Review: Renault Megane R.S. Trophy – Trappe très Chaude

It’s the depths of COVID-19 in Sydney and we are lucky enough to continue to have a steady stream of fantastic cars from all the major manufacturers.

The one challenge we have is that we are unable to venture very far in our test cars as lockdown had kept us very much housebound and the majority of our driving is to and from the collection point for each maker.

There have been a few highlights and one of these was most certainly the Renault Megane R.S. Trophy. It’s the last remaining car model that Renault offers in Australia, and it’s a looker!

The first thing it’s brings to mind about the Megane R.S. Trophy is the colour. The official name is Liquid Yellow and the colour is so vivid and looks so great on the car that it reminds me of a beautifully designed home or a breathtaking hotel where the facade takes your breath away you just want to stand and stare at it all day. Our photos don’t do it justice.

However, opening the beautifully solid door of the Megane R.S. Trophy and slipping into the Alcantara bucket seats is just as breathtaking as gawking at the car from any angle.

Right off the bat, it has to be said that this car is not made to make your neighbours happy every time you press the start button. The bark and rumble that emanates from the centrally-located active valve exhaust system are unlike anything I’ve ever heard. Cold starts in particular are incredibly noisy whilst the Megane warms itself up ready for even the most mundane commute.

Behind the wheel in those black racing seats with exclusive red R.S. stitching, you immediately feel in control and surprisingly more comfortable than you might have expected. Unlike some other hot hatches that we’ve tested, the Megane R.S. Trophy feels tight and solid and extremely well built – even for a car with a couple of thousand kilometres under its belt.

The driving position of the Megane R.S. Trophy is extremely good. The fully adjustable steering wheel means finding the right balance between your preferred seating position and how you like to grip the steering wheel is easily achieved. The steering wheel too is wrapped in Alcantara and like the seats, is adorned with R.S. badging and plenty of red stitching. Behind the wheel, however, is where things get a little busy for no apparent reason. There is of course the indicator and wiper stalks – plus an additional stalk for the audio controls and very much oversized paddles for the six-speed dual-clutch automatic transmission. On more than one occasion I did find myself catching the wipers as I reached for the upshift paddle.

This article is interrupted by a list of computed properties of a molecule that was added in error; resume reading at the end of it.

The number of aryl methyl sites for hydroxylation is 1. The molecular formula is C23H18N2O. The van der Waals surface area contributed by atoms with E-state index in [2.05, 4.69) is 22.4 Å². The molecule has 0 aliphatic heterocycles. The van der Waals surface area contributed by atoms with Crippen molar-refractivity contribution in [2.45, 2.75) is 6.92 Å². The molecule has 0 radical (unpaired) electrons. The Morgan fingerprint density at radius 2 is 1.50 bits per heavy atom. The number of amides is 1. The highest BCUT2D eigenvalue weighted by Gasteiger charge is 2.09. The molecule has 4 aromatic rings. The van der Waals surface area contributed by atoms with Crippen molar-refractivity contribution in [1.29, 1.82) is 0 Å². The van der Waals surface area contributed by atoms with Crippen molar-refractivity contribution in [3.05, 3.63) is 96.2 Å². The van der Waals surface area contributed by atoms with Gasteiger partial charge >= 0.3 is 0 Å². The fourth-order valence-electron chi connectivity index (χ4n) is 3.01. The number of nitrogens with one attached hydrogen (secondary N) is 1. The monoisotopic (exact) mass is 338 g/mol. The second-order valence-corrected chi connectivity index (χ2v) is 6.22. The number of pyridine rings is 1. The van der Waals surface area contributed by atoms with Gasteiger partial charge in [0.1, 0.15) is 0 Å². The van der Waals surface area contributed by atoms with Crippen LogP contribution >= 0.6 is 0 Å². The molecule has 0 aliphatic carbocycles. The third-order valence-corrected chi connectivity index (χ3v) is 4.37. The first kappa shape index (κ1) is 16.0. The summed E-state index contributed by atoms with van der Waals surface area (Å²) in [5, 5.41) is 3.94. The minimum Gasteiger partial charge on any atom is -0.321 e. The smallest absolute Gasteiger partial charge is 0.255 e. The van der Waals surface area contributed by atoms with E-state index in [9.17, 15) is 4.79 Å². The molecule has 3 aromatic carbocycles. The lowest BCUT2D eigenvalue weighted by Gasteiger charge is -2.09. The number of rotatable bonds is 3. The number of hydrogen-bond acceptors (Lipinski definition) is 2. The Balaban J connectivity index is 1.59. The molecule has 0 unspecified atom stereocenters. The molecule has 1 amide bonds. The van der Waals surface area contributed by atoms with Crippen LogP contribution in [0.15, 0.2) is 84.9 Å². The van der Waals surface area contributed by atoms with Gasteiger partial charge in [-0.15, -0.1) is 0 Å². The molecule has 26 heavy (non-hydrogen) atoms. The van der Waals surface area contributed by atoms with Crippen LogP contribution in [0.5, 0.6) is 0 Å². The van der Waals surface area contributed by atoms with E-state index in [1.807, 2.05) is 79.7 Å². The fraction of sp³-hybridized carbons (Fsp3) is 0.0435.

On the road, the Megane R.S. Trophy is firm at low speeds which is very much expected. Get some momentum going on a good road and that firmness becomes very tactile as the characteristics of the road are communicated through the steering wheel. Each of the five driving modes further accentuates the driving dynamics of the Megane R.S. Trophy as well as the exhaust note. 

Yes, there is a bit of torque steer, but this is a fundamental characteristic of any hot-hatch. The 1.452-tonne kerb weight of the Megane R.S. Trophy does keep this tugging at the steering wheel under control as does the 4CONTROL system with four-wheel steering which will provide 1° of front-wheel aligned rear-wheel movement at high speed and up to 2.7° of opposite movement at low speeds. 

Another clever technology on the Megane R.S. trophy is mounted on the surprisingly powerful 1.8L turbocharged direct-injection engine which delivers 300 hp (220 kW). The turbocharger turbine for example is mounted on a heat-resisting ceramic ball bearing to deliver torque to 420 Nm with very little lag. When you get the turbo cranking (and you will) it’s great to know that Brembo brakes are fitted as standard and they will pull you up efficiently in any weather.

Clever tech to one side, the Renault Megane R.S. Trophy is very manageable around town although it can be quite thirsty. The interior is more than capable of taking 5 occupants and a bit of luggage but it really is built for the driver and a passenger to really get the most from the car.

The Renault Formula 1 team has for the past couple of seasons put on-track one of the best looking cars with the blend of yellow and black with only white sponsor logos. The Megane R.S. Trophy uses the same minimalist approach with subtle chrome and red accents on the 19-inch Jerez wheel rims and the exterior lighting system that can only be fully appreciated at night.

The on-road and ownership experience is class-leading and if you’re in the market for a European hot-hatch, then the Renault Megane R.S. Trophy must be on (and high up) your consideration list.

The Megane range has recently had a mild facelift for the 2021 model year and if anything these minor cosmetic changes have done nothing but enhance the best looking car to come out of France in a long time.

The Renault Megane R.S. Trophy starts at $57,990 plus on-road costs.

About Author
Mike is the Australian editor of with a lifelong passion for cars, technology and engineering. He reviews and writes about all kinds of motoring and tech products for our readers. Follow Mike on Instagram or send him an email: